Spacious Suites Overlooking Championship Golf Courses
Playing a round of golf in Arizona is a little like taking a short, relaxing staycation; the bright manicured greens are little oases when seen in contrast to the mostly dry desert terrain. At TPC Scottsdale, it's wise to play a round early in the morning air before the sun starts blazing and it's relatively cool. As you play, you'll have a clear view of the sand-colored McDowell Mountains. The course is also essentially the backyard of the Scottsdale Links Resort, located a short walk away from the course.
Giant palms shade the resort's three-story stucco buildings, and the property has more of the feel of a chic condo complex than a hotel. In each of the spacious one- or two-bedroom suites, you'll find a balcony or patio. After preparing a meal in the room's full kitchen, you can head to the patio area to eat, which is decked out with tables and chairs.
The resort also has two big pools lined with deck chairs and shade umbrellas—one of which is adults-only. Guests can relax there after a round at TPC Scottsdale, which is made up of two championship courses and 36 professional holes. This golf course is the site for the Waste Management Phoenix Open, a PGA tournament that consistently breaks attendance records.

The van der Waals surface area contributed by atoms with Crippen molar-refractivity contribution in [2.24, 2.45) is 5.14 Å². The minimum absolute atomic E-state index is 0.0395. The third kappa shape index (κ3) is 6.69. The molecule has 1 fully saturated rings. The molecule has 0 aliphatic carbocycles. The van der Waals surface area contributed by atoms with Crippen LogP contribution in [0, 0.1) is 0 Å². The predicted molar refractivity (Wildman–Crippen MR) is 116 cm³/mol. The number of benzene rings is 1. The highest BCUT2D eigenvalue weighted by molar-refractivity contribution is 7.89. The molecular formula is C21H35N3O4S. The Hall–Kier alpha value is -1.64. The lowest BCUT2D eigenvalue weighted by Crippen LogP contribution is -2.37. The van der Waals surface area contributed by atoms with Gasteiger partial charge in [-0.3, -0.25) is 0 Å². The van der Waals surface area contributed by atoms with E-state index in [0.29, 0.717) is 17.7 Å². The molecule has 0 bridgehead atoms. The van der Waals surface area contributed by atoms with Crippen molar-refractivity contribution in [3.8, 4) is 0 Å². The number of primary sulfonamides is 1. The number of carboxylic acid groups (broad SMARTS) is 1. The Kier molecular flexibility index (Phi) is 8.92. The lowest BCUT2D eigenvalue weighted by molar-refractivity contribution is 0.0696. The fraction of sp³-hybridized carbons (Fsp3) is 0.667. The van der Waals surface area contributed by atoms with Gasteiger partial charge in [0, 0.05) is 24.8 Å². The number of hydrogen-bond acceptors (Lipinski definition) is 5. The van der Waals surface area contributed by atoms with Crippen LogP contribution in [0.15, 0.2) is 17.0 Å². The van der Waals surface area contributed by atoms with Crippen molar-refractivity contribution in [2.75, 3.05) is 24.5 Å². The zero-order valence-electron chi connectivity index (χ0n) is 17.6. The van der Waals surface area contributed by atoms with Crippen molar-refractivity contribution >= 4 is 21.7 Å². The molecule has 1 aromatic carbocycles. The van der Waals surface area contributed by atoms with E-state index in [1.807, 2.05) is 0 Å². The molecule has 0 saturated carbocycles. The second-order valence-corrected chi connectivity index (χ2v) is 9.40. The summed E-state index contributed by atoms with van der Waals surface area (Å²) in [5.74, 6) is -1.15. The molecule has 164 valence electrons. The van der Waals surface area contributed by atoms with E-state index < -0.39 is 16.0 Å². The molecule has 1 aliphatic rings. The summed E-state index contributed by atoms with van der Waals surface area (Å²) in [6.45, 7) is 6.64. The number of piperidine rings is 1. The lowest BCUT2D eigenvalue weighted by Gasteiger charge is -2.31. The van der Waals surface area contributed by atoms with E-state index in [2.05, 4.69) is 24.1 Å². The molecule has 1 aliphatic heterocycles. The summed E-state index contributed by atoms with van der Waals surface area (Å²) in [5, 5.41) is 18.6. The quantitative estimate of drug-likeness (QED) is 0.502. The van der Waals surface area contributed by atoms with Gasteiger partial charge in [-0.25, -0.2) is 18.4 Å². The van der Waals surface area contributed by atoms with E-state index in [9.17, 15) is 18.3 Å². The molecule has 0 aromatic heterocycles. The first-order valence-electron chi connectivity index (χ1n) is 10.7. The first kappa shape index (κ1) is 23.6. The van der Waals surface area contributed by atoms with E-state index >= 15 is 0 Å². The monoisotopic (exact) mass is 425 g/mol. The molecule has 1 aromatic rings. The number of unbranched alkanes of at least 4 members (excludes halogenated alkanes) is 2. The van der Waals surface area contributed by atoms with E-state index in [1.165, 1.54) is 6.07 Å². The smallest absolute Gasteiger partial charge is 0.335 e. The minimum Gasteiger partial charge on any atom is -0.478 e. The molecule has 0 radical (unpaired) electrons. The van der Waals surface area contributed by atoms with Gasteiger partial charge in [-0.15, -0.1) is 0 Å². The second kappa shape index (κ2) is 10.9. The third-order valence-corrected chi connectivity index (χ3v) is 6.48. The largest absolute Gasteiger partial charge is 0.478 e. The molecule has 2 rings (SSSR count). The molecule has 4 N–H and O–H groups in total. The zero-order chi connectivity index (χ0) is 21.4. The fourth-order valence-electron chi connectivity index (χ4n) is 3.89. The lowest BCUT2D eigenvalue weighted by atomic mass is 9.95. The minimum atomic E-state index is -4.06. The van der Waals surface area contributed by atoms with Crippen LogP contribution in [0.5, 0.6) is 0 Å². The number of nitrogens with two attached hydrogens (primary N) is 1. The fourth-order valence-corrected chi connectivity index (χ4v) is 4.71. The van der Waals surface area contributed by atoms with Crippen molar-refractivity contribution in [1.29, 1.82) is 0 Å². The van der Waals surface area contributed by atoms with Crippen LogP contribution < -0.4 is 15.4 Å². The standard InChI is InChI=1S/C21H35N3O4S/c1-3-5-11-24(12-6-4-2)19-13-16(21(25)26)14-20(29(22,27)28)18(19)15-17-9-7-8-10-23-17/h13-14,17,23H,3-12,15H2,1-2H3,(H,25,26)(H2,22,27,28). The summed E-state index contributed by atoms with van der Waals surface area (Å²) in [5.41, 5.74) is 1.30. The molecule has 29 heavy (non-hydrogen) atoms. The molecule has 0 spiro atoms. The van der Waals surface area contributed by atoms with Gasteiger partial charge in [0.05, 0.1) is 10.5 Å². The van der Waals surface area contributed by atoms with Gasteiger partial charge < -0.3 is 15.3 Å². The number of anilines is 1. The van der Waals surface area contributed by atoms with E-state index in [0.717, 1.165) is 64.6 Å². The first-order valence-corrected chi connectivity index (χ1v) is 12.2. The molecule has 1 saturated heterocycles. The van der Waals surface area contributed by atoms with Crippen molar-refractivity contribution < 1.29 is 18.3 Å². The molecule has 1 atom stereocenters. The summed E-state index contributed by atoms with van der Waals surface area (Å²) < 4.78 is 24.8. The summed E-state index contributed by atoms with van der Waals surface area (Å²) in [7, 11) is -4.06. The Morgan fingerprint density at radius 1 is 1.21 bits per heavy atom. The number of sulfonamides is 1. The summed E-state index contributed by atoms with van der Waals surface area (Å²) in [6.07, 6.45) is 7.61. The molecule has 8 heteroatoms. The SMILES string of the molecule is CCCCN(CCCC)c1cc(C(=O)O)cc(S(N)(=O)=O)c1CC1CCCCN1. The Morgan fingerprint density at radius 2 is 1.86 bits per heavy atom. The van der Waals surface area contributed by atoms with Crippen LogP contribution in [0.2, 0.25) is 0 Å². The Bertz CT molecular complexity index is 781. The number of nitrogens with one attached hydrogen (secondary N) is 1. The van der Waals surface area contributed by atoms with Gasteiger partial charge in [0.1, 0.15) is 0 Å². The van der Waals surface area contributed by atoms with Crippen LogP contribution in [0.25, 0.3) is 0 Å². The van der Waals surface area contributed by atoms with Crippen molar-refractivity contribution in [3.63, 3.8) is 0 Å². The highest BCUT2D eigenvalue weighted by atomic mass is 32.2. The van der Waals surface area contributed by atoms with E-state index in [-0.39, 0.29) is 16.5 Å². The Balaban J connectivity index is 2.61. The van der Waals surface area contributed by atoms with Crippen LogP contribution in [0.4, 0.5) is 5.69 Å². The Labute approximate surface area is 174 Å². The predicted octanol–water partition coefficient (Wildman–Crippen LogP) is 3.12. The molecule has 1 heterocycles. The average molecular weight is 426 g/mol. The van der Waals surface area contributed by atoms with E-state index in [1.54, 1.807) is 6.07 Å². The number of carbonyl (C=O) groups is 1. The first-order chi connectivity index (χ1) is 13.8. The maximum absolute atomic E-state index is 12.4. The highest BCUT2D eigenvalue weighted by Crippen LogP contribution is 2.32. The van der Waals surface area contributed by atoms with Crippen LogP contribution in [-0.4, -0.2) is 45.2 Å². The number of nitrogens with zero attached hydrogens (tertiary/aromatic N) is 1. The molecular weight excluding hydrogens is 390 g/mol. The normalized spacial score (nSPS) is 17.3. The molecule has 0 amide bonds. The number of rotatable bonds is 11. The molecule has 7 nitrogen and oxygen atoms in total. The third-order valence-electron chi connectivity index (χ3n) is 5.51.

Scottsdale, Arizona: Affluent Community amid Rocky Desert Landscape
Located a bit northwest of Phoenix in the Sonoran Desert, Scottsdale has come a long way since its early days. It once served as ranch land where farmers grew oranges and lemon farms, and cowboys kicked up dust in the fierce dry heat. Today, Scottsdale is an affluent city, landscaped with lush green grass and lined with stucco mansions. If you still want to get a glimpse of its Old West roots, head to Old Town Scottsdale, which features wooden sidewalks, hitching posts, and an old-time ice-cream parlor sidled up next to rustic shops.
There are sprinkler systems all over the public streets, but Scottsdale mostly embraces its dry desert setting. You'll see cacti and tumbleweeds throughout the landscape, and the mountains in the distance are covered with dry shrubs and gnarled trees. You can check out Scottsdale's southwestern flora at the Desert Botanical Garden. It has themed trails that wind past huge Sonoran cacti and other plants that hoard moisture. The gardens are best seen in the early morning or cool twilight hours; same goes for most outdoor activities you do in Arizona.